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Current Developments in the Commercial Divisions of the
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Posted: October 16, 2013

Court Orders Disclosure of Work Product When Counsel Creates the Appearance of Manipulating Witness Testimony

On October 3, 2013, Justice Kornreich of the New York County Commercial Division issued a decision in MBIA Ins. Corp. v Credit Suisse Sec.(USA) LLC, 2013 NY Slip Op 32404(U), addressing whether to order disclosure to defendant of “all communications between” certain key witnesses and plaintiff’s counsel, including “all versions, drafts, or iterations of the affidavits that formed the basis for the” complaint “and the witnesses’ deposition testimony.” The court’s recitation of the relevant facts shows the key issue—the apparent close involvement of plaintiff’s counsel in the witnesses’ testimony:

[Plaintiff] paid substantial sums of money (in certain cases, more than $10,000) to the witnesses and flew the witnesses from across the country to New York so that they could recount their knowledge of (and possible participation in) defendants’ fraudulent business practices. . . . Plaintiff’s counsel worked with these witnesses to draft affidavits detailing their knowledge of the fraud [and] . . . also extensively prepped them prior to deposition and defended their testimony against cross-examination by defendants. . . . Several of the witnesses began to recant their testimony or indicated that what was written in their affidavits was the work of [plaintiff’s] counsel and was not entirely an accurate description of their knowledge.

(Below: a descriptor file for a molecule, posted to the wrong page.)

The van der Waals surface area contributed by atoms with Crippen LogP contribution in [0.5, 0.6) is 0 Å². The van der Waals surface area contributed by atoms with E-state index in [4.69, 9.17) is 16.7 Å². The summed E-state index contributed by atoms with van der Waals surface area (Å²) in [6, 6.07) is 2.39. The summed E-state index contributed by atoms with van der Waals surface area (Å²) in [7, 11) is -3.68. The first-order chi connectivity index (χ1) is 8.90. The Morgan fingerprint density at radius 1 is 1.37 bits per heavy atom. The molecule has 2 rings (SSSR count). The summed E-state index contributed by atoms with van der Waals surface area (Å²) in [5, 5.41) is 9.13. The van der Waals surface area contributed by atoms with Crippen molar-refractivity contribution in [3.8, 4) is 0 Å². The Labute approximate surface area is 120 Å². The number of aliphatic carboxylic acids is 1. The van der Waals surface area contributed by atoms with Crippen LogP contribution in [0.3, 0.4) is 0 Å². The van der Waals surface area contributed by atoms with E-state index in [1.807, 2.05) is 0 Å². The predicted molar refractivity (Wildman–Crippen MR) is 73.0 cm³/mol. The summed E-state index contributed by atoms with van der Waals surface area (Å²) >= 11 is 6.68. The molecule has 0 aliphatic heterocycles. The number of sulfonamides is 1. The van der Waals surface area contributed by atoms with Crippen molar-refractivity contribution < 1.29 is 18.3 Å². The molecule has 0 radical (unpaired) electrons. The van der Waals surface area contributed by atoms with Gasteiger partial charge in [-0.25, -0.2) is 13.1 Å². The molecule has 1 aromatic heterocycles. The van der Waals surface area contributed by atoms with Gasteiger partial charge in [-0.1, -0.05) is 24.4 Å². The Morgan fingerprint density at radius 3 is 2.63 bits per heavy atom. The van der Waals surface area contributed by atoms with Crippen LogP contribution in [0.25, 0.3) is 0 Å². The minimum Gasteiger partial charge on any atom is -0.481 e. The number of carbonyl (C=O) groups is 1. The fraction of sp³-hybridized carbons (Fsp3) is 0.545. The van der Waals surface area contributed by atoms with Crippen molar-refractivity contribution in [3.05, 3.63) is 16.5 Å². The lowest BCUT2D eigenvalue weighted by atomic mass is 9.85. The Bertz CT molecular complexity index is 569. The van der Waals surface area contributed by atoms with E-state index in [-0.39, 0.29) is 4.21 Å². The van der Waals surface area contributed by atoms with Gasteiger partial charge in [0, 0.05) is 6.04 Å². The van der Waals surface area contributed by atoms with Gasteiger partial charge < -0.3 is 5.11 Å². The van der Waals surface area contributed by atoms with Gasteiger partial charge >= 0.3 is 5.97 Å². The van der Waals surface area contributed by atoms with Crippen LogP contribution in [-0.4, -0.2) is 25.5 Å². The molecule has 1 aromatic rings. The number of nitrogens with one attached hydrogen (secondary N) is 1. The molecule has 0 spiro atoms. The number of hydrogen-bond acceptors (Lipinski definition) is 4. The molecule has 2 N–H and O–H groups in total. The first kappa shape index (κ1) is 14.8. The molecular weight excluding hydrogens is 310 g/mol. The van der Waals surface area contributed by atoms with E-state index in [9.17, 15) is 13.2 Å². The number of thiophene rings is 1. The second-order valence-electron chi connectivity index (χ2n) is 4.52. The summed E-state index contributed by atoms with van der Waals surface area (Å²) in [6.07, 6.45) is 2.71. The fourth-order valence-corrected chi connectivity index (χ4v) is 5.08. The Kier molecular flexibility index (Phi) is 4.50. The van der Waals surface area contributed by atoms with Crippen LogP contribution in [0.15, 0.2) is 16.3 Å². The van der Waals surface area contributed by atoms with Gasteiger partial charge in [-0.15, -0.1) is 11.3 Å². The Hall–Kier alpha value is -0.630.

Justice Kornreich ordered the disclosure. In so doing, she acknowledged that:

The question before the court is not whether the use of confidential witness testimony in a complaint automatically entitles a defendant to obtain all documents and communications between the witnesses and plaintiff’s counsel. Rather, the issue is whether, once defendants have laid a foundation giving rise to a reasonable suspicion of a witness dissembling, fairness militates in favor of disclosure.

Justice Kornreich found that it did, and ordered the disclosure. The lesson here seems plain: there is nothing wrong with paying a reasonable rate for a witness’s time or discussing their testimony with them, but when counsel creates the appearance that it has crossed the line from gathering facts to manipulating them, trouble is bound to follow.

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